Spanish mathematician Eva Miranda emphasizes that Viazovska is the second woman to win a Fields Medal since these awards were introduced in 1936, after Iranian mathematician Maryam Mirzajani, who won it in 2014. Around 60 men have won the award during this time. The medal is awarded every four years to one or more mathematicians under the age of 40. “This prize brings a breath of fresh air to all of us and is a recognition for all female mathematicians. Maryna Viazovska does not climb the podium alone,” praises Miranda, professor at the Polytechnic University of Catalonia.

The sphere packing problem isn’t just a hobby for greengrocers, it’s also essential in disciplines like crystallography and big data processing, Miranda explains. His colleague Pablo Hidalgo from the Institute of Mathematical Sciences (ICMAT) has explained in detail that this math for stacking oranges beyond three dimensions is used to correct codes. “If we treat each message of (at most) 20 bits in length as the vertex of a 20-dimensional cube, we can use the good packing of spheres in dimension 20 to correct erroneous messages,” Hidalgo explained in the newspaper two months ago. “If we receive a message that doesn’t fit into our list of allowed messages – either because it doesn’t make sense or because we have a predefined list of messages that we think are allowed – it could mean that an error has occurred in the communication channel and in such a case it would be nice to be able to correct it,” he stressed.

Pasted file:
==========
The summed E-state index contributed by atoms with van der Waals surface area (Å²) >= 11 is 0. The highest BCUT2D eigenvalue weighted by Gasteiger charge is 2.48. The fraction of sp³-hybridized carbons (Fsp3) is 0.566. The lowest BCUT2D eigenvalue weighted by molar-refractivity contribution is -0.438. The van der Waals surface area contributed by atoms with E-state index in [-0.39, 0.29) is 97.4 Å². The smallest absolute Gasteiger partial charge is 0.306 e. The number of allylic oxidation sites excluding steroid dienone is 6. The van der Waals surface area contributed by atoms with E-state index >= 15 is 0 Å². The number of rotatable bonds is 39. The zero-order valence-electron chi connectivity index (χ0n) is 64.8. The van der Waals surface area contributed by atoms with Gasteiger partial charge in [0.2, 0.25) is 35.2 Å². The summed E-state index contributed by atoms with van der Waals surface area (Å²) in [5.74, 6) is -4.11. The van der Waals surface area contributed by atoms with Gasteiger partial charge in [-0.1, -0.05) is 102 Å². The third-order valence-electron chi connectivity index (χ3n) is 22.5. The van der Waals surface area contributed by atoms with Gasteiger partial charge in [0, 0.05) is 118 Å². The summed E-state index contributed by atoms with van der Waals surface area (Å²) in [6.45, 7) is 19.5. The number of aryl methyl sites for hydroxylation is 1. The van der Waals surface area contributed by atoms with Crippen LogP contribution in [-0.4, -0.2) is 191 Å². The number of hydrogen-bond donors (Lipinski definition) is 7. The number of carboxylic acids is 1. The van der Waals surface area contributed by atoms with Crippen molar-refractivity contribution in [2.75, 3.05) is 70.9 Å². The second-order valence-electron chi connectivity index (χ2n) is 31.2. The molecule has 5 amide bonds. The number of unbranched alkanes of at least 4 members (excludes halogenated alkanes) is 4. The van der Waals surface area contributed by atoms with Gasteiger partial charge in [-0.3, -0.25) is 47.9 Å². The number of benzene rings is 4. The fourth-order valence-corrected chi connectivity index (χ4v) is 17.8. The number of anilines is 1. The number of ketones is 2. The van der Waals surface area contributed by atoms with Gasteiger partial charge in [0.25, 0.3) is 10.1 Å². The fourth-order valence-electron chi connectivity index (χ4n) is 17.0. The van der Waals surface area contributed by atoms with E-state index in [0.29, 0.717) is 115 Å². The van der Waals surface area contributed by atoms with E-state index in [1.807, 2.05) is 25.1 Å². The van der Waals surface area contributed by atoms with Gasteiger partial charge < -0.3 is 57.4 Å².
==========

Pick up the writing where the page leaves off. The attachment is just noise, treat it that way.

This prize is a recognition for all women mathematicians

Eva Miranda, mathematician

The other three Fields Medal winners are also luminaries in their disciplines. The Brit James Maynard, from the University of Oxford, has shed light on the distribution of prime numbers divisible only by one and by itself: 2, 3, 5, 7, 11, 13, 17… When two consecutive prime numbers are separated by two units, like 5 and 7, are called twin primes. The twin prime conjecture states that there are infinitely many pairs of these numbers. Maynard, who was born 35 years ago in Chelmsford, England, and other colleagues have shown that there are infinitely many pairs of prime numbers that are less than 246 units apart.